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Tuesday, August 5, 2008

Update about how to replace electrolytes lost from sweating and exercise

This is an update to my earlier article on the subject of electrolyte replacement during endurance activities, like running or walking a marathon, or long hikes in warm conditions.
We receive daily advice from all directions to drink so many glasses of water per day and so many mls of additional water for every hour or so of exercise. I think this is unhealthy advice because rote advice about drinking makes no allowances for temperature, humidity, the size of the person, their physiology or the intensity of the exercise. When exercising in the same conditions, some people need to drink lots while others need very little.

If you are exercising regularly and sweating a lot then you need to drink at least as much water as you lose in a session. You can work out how much water is lost in an exercise session by weighing yourself before and after. If, for example, you drank one liter (1kg) of water during a long walk and you still lost one kilogram in weight, this equates to a two liter loss of water with a one liter deficit. So, you need to drink one liter of water - and a little more - in the hour or so after your walk. Do this weighing exercise now and then and you will develop a very good feel for how much to drink during exercise.
Learn to listen to your body.Rather than have sugary sports drinks that rot your teeth and gums and predispose you to diabetes, you are better served by drinking plain water and consuming whole foods that are rich in protein, essential fatty acids, vitamins and carbohydrates - and minerals. It makes no sense at all to drink and eat nutrient poor processed carbohydrate foods, like sweets and noodles. Sugary sports drinks may be extremely acidic and laced with bright colourings and strong flavouring agents that have nothing to do with good health. Some sports drinks come with added "revitalising B vitamins". But they omit telling you that they have left out the B vitamins that make the drink look like urine. The resultant vitamin imbalance is hardly healthy.
Dr Les Fisher, is a leading authority in Australia on tissue salt therapies. I asked Dr Fisher for his recommendations about electrolyte replacement before, during and after strenuous exercise such as walking a marathon, or a day-long hike in warm conditions. Dr Fisher recommends taking one tissue salt tablet before exercise; one or two more during exercise - depending on the sweating rate - then one or two more after.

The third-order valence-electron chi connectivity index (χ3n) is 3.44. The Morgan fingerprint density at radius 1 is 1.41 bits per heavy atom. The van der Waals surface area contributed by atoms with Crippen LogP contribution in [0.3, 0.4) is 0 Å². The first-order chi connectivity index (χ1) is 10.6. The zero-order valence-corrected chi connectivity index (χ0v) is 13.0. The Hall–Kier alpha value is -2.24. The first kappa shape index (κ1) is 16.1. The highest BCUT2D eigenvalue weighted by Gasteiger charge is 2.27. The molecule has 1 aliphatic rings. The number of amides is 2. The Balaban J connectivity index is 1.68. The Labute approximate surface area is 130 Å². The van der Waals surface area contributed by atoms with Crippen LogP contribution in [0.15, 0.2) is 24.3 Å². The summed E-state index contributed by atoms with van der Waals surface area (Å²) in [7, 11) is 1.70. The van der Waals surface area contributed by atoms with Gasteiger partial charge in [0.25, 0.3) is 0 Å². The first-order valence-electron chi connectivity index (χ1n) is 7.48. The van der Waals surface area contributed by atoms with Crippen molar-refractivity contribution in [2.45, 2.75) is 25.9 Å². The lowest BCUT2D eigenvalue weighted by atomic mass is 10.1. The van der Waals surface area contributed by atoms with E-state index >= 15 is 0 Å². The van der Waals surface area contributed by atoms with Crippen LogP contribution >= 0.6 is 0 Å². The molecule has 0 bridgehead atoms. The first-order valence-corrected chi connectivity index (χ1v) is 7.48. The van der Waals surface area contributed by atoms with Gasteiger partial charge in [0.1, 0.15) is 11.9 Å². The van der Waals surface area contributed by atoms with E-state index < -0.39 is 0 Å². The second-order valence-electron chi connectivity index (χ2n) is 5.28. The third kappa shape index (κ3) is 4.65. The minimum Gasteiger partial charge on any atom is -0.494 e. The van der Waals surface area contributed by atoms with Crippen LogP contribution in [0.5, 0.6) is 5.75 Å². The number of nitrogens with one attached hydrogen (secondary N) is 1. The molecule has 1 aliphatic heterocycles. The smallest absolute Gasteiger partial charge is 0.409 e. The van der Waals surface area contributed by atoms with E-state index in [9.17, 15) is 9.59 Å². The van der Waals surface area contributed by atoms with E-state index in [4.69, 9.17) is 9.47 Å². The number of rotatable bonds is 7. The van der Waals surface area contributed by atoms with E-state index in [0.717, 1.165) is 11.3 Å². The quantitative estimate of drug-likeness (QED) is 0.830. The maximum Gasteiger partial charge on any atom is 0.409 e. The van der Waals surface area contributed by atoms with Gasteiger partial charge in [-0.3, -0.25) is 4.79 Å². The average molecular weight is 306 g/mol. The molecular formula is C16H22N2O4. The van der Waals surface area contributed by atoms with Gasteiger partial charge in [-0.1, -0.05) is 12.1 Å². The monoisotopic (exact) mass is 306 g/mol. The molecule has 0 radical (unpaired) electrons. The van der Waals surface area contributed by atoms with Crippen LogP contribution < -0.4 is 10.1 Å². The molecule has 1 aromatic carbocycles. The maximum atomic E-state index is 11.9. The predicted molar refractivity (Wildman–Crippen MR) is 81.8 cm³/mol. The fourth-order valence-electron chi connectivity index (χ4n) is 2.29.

The tissue salts Dr Fisher is talking about contain small amounts of sodium phosphate (NaPO4), potassium phosphate (KPO4) and magnesium Phosphate (MgPO4). These salts help relieve cramps and reduce tissue acidity during exercise.

Of course, there is considerable variability in need depending on the person and the conditions. The best way to know how much suits you is to practice Dr Fisher’s advice during your training, weighing yourself as you go and adjusting things depending on weight changes from fluid loss and how you feel.

Drink as much water as is necessary to maintain body weight. Spread the tablets well apart so the body receives a slow dribble of the tissue salts, rather than a big hit. The only fluid needed is good old plain tap water and this is replaced as one loses it. If you are preparing for a really exhausting event in heat like a marathon, or a multi-day bush hike, then you might commence the supplementation several times over the day leading up to the event. Again, you spread the tablets well apart.

Note: These special tablets contain very small amounts of three different salts. The only effect on blood pressure will be beneficial.Tip: If you begin to cramp up during prolonged exercise, such as walking a marathon or a long hike, Dr Fisher suggests you place a single salt tablet under the tongue and let it slowly dissolve. This way, most of the salt is absorbed sublingually (Through the profusion of blood vessels of the cheeks and under the tongue), straight into the blood stream. Drink plenty of plain water as you go, according to thirst, and you will do just right!

Listen to your body.


  • The Active Elements Formula that is referred to in this article is Active 3.1.
  • For weighing yourself there is nothing more accurate in the home than the Salter 9106 Body Compostion Scales. These are selling off my web store for a song for the time-being (up to $140 in the shops).

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